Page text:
Next, Microsoft announced this month that it has removed some earlier limitations on the migration of public folders from Exchange Server environments to the Exchange Online service. It's now possible to move up to 250,000 public folders from Exchange Server implementations to the Exchange Online service, according to the announcement:
Any Exchange On-Premises customer running Exchange 2010/2013/2016/2019 with up to 250K public folders can now migrate them directly to Exchange Online.
The new 250,000 migration figure was bumped up from an earlier 100,000 public folders limitation that previously had been in effect for Exchange Server 2013 and Exchange Server 2016.
Microsoft's public folder migration document advises Exchange Server 2016 users to have "CU4 or later running" before making the move. Similarly, Exchange Server 2013 users need to have "CU15 or later installed."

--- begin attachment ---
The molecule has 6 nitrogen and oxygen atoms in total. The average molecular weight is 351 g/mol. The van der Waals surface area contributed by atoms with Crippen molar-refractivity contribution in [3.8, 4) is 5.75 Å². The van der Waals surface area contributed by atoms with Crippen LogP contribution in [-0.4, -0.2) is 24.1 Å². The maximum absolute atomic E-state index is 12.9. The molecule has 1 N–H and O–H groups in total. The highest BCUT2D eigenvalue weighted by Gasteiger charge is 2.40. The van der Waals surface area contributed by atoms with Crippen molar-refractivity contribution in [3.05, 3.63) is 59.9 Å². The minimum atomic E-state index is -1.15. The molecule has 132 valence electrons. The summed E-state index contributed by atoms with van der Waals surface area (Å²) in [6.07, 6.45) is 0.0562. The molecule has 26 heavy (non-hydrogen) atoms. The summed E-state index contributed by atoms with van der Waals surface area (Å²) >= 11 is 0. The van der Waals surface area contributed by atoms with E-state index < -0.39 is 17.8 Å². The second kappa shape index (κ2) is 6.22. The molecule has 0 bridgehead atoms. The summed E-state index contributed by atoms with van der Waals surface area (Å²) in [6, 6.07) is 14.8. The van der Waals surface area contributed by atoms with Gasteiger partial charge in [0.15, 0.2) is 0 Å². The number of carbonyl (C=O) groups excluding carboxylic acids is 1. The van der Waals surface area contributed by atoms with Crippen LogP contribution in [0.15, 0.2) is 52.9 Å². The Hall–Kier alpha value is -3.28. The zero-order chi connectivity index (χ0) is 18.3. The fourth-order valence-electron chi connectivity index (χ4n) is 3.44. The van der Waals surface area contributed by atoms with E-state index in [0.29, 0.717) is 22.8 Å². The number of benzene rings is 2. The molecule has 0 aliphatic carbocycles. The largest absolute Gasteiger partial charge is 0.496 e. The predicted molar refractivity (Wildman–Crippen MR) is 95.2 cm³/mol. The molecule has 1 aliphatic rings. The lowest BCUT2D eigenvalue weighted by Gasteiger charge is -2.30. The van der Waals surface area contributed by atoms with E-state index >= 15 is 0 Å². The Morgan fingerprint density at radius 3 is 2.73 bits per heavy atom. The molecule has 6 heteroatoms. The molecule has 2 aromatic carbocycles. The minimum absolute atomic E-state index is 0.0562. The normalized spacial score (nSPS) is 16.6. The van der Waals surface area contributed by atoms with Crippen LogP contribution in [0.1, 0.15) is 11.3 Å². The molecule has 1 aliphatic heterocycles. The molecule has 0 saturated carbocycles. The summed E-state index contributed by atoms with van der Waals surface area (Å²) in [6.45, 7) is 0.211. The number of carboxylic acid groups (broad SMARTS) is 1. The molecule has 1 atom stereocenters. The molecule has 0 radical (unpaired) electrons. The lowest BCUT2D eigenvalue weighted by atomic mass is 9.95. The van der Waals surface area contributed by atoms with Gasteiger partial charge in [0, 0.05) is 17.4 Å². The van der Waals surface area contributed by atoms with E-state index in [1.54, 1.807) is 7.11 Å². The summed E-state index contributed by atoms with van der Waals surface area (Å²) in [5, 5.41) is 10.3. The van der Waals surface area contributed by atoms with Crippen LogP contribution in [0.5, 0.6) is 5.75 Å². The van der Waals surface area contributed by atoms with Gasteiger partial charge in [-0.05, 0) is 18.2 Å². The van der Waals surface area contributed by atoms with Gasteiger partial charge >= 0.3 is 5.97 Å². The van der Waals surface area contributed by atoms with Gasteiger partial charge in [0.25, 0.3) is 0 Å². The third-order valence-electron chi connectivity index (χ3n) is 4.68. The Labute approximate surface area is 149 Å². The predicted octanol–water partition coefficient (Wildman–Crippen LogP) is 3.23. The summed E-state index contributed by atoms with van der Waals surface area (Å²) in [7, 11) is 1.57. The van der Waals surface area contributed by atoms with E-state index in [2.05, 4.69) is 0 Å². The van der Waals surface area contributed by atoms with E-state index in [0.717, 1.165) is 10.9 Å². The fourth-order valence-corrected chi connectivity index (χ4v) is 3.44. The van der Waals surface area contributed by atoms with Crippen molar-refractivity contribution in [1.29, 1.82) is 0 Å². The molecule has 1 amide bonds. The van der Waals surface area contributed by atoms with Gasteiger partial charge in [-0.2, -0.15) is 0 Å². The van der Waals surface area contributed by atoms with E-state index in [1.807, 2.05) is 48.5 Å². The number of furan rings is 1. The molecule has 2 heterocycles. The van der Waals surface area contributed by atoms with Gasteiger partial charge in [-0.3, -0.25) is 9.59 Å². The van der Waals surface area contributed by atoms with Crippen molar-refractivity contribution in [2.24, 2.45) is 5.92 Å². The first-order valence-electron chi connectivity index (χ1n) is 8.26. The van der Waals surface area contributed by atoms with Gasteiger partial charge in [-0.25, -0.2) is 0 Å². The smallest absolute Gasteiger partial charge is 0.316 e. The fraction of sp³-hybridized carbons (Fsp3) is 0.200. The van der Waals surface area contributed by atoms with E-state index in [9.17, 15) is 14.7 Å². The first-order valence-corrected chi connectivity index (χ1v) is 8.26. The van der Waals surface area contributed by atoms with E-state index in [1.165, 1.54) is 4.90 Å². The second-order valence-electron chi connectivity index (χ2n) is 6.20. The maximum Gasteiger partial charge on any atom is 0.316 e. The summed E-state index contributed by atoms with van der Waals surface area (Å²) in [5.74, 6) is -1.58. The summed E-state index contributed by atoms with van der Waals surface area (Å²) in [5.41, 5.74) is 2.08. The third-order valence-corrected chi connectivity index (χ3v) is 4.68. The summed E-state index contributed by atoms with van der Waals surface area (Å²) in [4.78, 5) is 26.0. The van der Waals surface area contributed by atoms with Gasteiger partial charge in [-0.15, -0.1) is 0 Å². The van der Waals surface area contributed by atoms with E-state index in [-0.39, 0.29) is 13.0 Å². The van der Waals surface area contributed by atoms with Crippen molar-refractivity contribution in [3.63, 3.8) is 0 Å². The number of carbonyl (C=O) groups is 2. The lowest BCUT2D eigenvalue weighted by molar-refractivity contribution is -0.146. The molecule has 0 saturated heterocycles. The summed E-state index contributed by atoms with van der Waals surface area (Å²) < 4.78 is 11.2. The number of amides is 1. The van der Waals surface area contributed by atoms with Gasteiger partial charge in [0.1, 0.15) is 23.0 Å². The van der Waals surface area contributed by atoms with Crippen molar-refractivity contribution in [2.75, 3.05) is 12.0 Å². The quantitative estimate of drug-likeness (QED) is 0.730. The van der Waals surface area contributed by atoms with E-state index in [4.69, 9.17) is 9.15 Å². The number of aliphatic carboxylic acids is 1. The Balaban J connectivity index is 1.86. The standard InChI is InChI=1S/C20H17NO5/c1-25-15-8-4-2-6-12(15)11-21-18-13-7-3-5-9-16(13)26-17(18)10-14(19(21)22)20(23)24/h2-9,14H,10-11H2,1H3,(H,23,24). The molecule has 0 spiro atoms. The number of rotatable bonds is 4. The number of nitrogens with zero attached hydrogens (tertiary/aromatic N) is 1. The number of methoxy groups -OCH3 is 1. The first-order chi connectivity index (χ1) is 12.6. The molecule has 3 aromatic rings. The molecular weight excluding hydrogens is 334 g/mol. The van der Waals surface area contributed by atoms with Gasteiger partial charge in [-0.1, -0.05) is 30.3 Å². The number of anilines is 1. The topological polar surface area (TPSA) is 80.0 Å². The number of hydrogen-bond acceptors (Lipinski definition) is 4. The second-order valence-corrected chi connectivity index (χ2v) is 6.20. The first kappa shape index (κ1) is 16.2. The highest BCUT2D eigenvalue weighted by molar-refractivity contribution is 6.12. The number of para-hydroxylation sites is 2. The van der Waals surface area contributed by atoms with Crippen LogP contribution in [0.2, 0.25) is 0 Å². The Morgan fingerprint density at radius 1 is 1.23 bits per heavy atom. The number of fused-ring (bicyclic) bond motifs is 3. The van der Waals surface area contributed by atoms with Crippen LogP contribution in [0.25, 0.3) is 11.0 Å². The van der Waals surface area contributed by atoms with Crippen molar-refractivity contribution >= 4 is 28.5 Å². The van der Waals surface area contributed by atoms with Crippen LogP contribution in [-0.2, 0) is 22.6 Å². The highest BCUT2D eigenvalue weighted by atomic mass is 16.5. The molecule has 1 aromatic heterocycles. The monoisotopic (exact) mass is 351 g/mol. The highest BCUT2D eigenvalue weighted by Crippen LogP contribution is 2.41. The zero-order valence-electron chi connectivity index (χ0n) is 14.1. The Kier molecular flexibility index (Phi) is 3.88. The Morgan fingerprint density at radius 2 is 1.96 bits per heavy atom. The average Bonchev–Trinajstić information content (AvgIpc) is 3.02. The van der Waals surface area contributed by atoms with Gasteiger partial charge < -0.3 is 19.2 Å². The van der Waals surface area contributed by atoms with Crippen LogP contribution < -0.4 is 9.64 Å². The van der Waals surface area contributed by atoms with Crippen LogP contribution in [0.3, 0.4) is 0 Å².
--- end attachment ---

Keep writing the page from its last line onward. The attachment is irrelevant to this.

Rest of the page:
Microsoft announced its views last week against using "third-party" multicloud management solutions, and it generally downplayed the use of multiple clouds as a strategy for organizations.
The only organizations that can successfully adopt a multiple-cloud approach are large organizations, argued John M. Clark, a cross-domain solution architect at Microsoft. Most other organizations will just lack the "leverage" to gain any cost benefits from going the multicloud route, he argued:
Attempting to play vendors off against each other for advantaged pricing usually doesn't yield anticipated saving because of current state IT procurement processes. This only works if you are an enormous cloud consumer like Netflix as pricing is fixed based on features, and most companies have insufficient leverage.
Additionally, organizations would need to have IT personnel trained across various cloud services to make a multicloud approach work, he argued.
Clark acknowledged that one of the reasons organizations might take a multicloud approach would be to avoid "vendor lock-in," but he argued that organizations won't be able to easily move, as "there is no simple migrate capability."